Tryptophan, an amino acid found in pumpkin seeds, is a building block that the body needs to produce serotonin. Serotonin balances and improves mood, and depression is often caused by a serotonin deficiency. Tryptophan also increases melatonin levels in the body AND serotonin can be converted into melatonin in the body. Basically, that’s a nice amount of melatonin, so pumpkin seeds can be used as a natural method to treat insomnia and help you get peaceful, uninterrupted sleep. Nutritional Neuroscience actually published a study suggesting that eating a carbohydrate (like a fruit) and tryptophan before bed can be just as effective for a good night’s sleep as pharmaceutical insomnia medications. Stress, anxiety and irritability can also be improved by the presence of amino acid glutamate, so these little seeds can do a lot in terms of mental stability and well-being.
Magnesium is a mineral that takes part in over 300 enzyme systems in the body, affecting everything from energy levels to heart health. It can help regulate blood pressure, increase bone and tooth density and strength, and promote healthy immune system function. Pumpkin seeds contain magnesium as well as selenium, which also help the immune system and can improve cognitive function. It’s a highly digestible protein source – you can even find protein powders containing ground pumpkin seeds!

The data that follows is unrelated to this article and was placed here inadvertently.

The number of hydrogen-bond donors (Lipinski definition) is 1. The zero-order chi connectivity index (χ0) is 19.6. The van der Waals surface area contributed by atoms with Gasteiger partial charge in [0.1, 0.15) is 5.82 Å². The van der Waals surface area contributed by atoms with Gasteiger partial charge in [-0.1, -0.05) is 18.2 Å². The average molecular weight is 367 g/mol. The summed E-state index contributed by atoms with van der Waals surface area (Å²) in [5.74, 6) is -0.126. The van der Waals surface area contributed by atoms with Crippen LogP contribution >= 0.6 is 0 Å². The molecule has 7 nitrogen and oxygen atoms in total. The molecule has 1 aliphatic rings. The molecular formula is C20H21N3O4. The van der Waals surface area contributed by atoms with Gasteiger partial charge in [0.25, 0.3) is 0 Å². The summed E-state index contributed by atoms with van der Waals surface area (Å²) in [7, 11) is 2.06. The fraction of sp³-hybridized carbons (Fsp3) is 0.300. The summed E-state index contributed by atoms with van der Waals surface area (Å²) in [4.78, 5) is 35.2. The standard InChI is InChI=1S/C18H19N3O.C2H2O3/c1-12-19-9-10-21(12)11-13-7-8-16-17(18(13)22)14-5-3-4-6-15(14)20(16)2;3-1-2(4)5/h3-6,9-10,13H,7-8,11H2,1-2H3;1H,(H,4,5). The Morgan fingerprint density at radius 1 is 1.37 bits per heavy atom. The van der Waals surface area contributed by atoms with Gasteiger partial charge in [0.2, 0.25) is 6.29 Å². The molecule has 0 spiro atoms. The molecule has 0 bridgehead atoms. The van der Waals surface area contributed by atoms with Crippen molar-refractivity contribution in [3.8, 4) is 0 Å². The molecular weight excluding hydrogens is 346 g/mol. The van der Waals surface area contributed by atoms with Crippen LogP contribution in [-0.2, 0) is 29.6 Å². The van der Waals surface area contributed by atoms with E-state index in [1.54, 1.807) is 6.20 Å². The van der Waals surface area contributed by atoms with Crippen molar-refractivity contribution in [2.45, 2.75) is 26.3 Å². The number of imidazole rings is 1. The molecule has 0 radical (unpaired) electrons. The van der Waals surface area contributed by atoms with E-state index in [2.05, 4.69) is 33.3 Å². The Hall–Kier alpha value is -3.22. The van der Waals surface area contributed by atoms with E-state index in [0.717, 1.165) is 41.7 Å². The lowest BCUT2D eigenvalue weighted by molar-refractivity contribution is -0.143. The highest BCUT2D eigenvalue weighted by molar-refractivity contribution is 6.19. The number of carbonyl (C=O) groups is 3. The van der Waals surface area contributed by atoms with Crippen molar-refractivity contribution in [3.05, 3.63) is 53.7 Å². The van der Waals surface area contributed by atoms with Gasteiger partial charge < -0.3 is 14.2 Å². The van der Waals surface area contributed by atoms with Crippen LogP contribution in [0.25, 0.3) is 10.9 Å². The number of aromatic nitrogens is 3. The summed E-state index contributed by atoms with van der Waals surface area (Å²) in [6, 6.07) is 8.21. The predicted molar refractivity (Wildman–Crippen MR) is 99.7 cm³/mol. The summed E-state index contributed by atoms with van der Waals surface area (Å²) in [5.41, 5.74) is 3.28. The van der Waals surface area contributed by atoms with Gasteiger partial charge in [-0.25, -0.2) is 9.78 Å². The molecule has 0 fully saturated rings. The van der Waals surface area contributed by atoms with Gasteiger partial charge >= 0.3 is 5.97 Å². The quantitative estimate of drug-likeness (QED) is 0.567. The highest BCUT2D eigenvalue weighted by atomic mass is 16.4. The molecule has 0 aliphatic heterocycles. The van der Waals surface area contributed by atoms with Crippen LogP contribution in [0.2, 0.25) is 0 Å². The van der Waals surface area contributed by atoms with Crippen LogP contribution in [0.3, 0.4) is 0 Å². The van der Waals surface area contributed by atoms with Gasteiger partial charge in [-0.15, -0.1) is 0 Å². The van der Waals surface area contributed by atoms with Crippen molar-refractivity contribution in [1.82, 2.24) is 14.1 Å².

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What is Pumpkin Seed Oil?
Oil extracted from pumpkin seeds is perfect for enhancing nutrition and flavor in salads, soups and even desserts (pour some on top of vanilla ice cream or pie to add a complex, nutty flavor.) It’s a major exporting asset of Central European countries where it is known as a delicacy. This oil has a low smoke point, and cooking it ruins it as a source of essential fatty acids so it should not be used for frying. Pumpkin Seed Oil is more suited for salad dressing – it tastes amazing when combined with some honey or apple cider vinegar.
Health Benefits of Pumpkin Seed Oil
Pumpkin Seed Oil is an amazing source of polyunsaturated fats. The oil contains most of the benefits offered by the seeds themselves, and is also an anti-inflammatory. A placebo-controlled study proved that the oil fights hair loss – especially in men. Many women have found that pumpkin seed oil reduces menopausal symptoms such as headaches and hot flashes. It can also have a positive effect on urinary health and help regulate an overactive bladder. It’s best to find a cold-pressed oil for the most potent nutritional value.
Fun fact: Pumpkin seed oil is dichromatic. The way light passes through the oil is pretty unique, and it appears either red or green depending on the concentration of oil. A thin layer of oil looks green and a thick one will look red.